Found in 10 comments on Hacker News
Depending on your background and intentions, you might like:




I think the pacing and exercises in the above Strang book are great.

rpeden · 2019-05-28 · Original thread
There used to be a Coursera course called Coding the Matrix. It covered many linear algebra topics using Python. The course isn't available anymore on Coursera anymore, but you can still buy the textbook:

nafizh · 2019-01-28 · Original thread
If you want to learn linear algebra by coding in python, this is hands down the best book out there.

Coding the Matrix - Philip Klein [0]

It used to have a Coursera course, but I think it's been taken down. The website has videos of the course taught at Brown I think.

The associated website is:


mindcrime · 2018-08-14 · Original thread
If you haven't already studied Linear Algebra, and want to get a headstart on that, check out the "Coding The Matrix" book/videos from Brown.

Also, see the Gilbert Strang video series on Linear Algebra:

and the amazing 3blue1brown "Essence of Linear Algebra" series:

jpamata · 2018-01-06 · Original thread
Coding the Matrix: Linear Algebra through Applications to Computer Science [0]

A hands on introduction to both Python and Linear Algebra using real world cases (ex. you are given a high res image, make a low res version to put on your website so that it could load more quickly).


randcraw · 2017-02-08 · Original thread
The texts that I hate least (LA and I have a long and rocky relationship):

- Coding the Matrix, Klein This has a strong emphasis on LA's utility in CS, and includes concepts outside traditional LA that enrich the narrative.

- Intro to Linear Algebra, Strang Strang approaches LA from a practical less-theoretical angle, which makes it very sensible if you're an engineer but may not be as suitable if you're a mathematician.

- Linear Algebra, A Modern Intro, Poole This is a solid text that has worked out most of its bugs over the editions.

- Linear Algebra and its Applications, Lay Like Poole, this is also a solid and long running text.

The books by Klein and Strang also benefit from free videos of those courses that are available from Coursera/BrownU and MIT OCW. Klein's is also available on the Kindle.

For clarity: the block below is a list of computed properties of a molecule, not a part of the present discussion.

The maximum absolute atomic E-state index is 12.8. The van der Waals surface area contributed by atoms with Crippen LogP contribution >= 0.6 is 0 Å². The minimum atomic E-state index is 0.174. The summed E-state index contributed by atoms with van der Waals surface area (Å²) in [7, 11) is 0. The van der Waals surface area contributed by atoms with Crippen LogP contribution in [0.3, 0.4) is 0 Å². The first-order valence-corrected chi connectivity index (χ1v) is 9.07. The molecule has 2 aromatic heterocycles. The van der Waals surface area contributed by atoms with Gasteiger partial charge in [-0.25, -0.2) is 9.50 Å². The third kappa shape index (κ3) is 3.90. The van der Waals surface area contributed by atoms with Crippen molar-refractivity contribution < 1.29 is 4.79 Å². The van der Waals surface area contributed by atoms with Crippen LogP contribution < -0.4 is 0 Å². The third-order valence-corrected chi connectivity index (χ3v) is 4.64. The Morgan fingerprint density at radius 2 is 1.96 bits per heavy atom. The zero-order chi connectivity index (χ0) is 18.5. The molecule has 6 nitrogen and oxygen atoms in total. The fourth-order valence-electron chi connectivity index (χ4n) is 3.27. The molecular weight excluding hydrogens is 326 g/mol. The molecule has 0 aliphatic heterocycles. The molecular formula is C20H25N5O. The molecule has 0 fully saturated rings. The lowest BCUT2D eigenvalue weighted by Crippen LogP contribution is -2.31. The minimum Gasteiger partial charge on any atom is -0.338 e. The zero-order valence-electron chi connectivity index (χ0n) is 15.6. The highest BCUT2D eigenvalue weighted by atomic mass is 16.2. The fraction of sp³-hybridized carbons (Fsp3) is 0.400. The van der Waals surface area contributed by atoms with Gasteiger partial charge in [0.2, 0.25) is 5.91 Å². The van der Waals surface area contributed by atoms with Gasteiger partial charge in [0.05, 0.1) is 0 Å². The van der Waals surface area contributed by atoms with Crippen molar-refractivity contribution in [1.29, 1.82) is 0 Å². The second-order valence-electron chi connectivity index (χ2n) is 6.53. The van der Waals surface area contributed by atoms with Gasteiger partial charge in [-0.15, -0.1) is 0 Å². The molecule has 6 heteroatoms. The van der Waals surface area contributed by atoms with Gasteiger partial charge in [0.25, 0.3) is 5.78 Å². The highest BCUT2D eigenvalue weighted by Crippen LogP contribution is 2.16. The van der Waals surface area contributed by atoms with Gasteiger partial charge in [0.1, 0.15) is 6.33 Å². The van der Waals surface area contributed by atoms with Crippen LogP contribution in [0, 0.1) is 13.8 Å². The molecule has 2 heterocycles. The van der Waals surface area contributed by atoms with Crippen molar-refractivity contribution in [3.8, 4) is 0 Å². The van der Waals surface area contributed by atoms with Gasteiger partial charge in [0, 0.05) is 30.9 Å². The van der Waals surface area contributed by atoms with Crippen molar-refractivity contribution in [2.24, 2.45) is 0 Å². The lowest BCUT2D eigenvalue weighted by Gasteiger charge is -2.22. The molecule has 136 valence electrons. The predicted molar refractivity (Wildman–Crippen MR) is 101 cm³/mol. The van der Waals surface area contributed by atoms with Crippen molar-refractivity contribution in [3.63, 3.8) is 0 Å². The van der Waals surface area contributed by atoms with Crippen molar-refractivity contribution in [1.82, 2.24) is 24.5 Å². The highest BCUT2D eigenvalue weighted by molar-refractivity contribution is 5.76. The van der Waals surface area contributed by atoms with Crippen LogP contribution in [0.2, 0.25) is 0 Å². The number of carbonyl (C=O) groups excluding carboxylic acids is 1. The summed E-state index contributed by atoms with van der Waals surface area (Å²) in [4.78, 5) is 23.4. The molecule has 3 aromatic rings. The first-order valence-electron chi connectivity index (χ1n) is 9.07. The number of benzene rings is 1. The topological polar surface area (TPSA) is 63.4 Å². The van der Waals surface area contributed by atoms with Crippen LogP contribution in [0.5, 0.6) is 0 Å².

carlosgg · 2017-02-03 · Original thread
Starts on Page 2 at the bottom and moves up. Half of this course was taught on Coursera in 2013.

Book on Amazon, Kindle version $3:

mliker · 2016-09-23 · Original thread
While I did take courses in probability, linear algebra, and lots of calculus, until recently, I forgot most of the probability and all of the linear algebra I learned in school. As for calculus, I only remembered how to take basic derivatives. In any case, I've been spending the past month brushing up on my linear algebra and probability, and it's been a struggle, but now that I'm motivated and under no time pressure to relearn the material, I find it way more fascinating than I did in college. In fact, I skipped tons of my linear algebra classes because I thought the subject was dry and dull. I also rushed through my probability and stats homework just so I could get a good grade on them. I think if you're motivated, and you can do basic math, you should be able to educate yourself in calculus, probability, and linear algebra. It'll be a struggle, but with motivation, you'll be able to pick up the concepts.

for probability and stats:

for linear algebra:

this was my college calculus textbook: I can't comment if it was good or not because by college, I had taken calculus twice so it was all a refresher

best of luck! You sound educated enough (yes, I'm judging from the couple sentences you wrote) that I think you won't have any problems acquiring math knowledge with persistence.

My favorite LA books are Linear Algebra by Friedberg/Insel[0] which is a combination of Axler style book with more computation oriented one (Terry Tao has a set of lectures based off this book). Another one I like is Modern Intro To LA by Henry Ricardo[1] which implicitly introduced me to Replacement theorem which is really overlooked in a ton of LA books. Again, this book's a rigorous mixture of both theory and computation done very well. If you've never seen higher level math before, there's Linear Algebra: Gateway to Mathematics by Robert Messer[2]. It has tons of commentary about elementary set theory and proof techniques along the way. Whenever someone mentions Axler's book, someone else brings up Treil's book. But there's a third one in the same league/group which is Linear Algebra: An Introduction to Abstract Mathematics by Robert Valenza[3]. Other favorites are Coding the Matrix by Philip Klein[4] for Python aficionados and Linear Algebra Through Geometry by Banchoff/Wermer[5] for those who like geometry.

If you are way beyond all this, you can still pick up new things from Advanced Linear Algebra by Steven Roman[6].








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